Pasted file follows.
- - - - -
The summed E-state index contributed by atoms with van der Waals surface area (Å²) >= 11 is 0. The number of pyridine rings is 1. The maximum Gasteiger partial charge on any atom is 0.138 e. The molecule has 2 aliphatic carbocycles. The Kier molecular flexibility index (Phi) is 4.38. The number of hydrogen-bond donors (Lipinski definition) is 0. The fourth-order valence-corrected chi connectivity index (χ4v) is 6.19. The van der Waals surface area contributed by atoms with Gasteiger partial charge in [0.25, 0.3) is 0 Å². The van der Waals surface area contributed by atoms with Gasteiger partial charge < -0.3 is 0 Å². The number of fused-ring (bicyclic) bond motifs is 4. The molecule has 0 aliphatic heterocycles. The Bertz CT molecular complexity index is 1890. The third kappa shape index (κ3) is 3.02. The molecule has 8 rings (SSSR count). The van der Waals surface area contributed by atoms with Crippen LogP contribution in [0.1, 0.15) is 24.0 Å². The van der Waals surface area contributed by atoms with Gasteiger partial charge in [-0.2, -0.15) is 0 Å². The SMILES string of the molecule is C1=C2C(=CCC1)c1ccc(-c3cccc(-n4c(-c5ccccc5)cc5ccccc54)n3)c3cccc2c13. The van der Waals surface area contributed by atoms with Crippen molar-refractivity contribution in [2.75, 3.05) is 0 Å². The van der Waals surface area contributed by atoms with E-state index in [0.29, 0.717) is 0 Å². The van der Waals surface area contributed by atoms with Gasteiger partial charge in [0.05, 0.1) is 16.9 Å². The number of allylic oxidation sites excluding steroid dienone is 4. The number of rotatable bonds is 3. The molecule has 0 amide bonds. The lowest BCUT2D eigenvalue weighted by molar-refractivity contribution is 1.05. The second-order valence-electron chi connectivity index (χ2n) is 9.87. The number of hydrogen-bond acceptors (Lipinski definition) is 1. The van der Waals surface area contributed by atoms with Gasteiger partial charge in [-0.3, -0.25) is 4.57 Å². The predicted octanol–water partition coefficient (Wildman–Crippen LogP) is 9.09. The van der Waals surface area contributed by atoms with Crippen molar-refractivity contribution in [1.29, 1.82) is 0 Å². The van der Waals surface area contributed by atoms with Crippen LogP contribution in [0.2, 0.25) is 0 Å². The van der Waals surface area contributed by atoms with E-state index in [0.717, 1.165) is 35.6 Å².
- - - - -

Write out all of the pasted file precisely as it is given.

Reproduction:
The summed E-state index contributed by atoms with van der Waals surface area (Å²) >= 11 is 0. The number of pyridine rings is 1. The maximum Gasteiger partial charge on any atom is 0.138 e. The molecule has 2 aliphatic carbocycles. The Kier molecular flexibility index (Phi) is 4.38. The number of hydrogen-bond donors (Lipinski definition) is 0. The fourth-order valence-corrected chi connectivity index (χ4v) is 6.19. The van der Waals surface area contributed by atoms with Gasteiger partial charge in [0.25, 0.3) is 0 Å². The van der Waals surface area contributed by atoms with Gasteiger partial charge < -0.3 is 0 Å². The number of fused-ring (bicyclic) bond motifs is 4. The molecule has 0 aliphatic heterocycles. The Bertz CT molecular complexity index is 1890. The third kappa shape index (κ3) is 3.02. The molecule has 8 rings (SSSR count). The van der Waals surface area contributed by atoms with Crippen LogP contribution in [0.1, 0.15) is 24.0 Å². The van der Waals surface area contributed by atoms with Gasteiger partial charge in [-0.2, -0.15) is 0 Å². The SMILES string of the molecule is C1=C2C(=CCC1)c1ccc(-c3cccc(-n4c(-c5ccccc5)cc5ccccc54)n3)c3cccc2c13. The van der Waals surface area contributed by atoms with Crippen molar-refractivity contribution in [2.75, 3.05) is 0 Å². The van der Waals surface area contributed by atoms with E-state index in [0.29, 0.717) is 0 Å². The van der Waals surface area contributed by atoms with Gasteiger partial charge in [0.05, 0.1) is 16.9 Å². The number of allylic oxidation sites excluding steroid dienone is 4. The number of rotatable bonds is 3. The molecule has 0 amide bonds. The lowest BCUT2D eigenvalue weighted by molar-refractivity contribution is 1.05. The second-order valence-electron chi connectivity index (χ2n) is 9.87. The number of hydrogen-bond acceptors (Lipinski definition) is 1. The van der Waals surface area contributed by atoms with Gasteiger partial charge in [-0.3, -0.25) is 4.57 Å². The predicted octanol–water partition coefficient (Wildman–Crippen LogP) is 9.09. The van der Waals surface area contributed by atoms with Crippen molar-refractivity contribution in [1.29, 1.82) is 0 Å². The van der Waals surface area contributed by atoms with Crippen LogP contribution in [0.2, 0.25) is 0 Å². The van der Waals surface area contributed by atoms with E-state index in [0.717, 1.165) is 35.6 Å².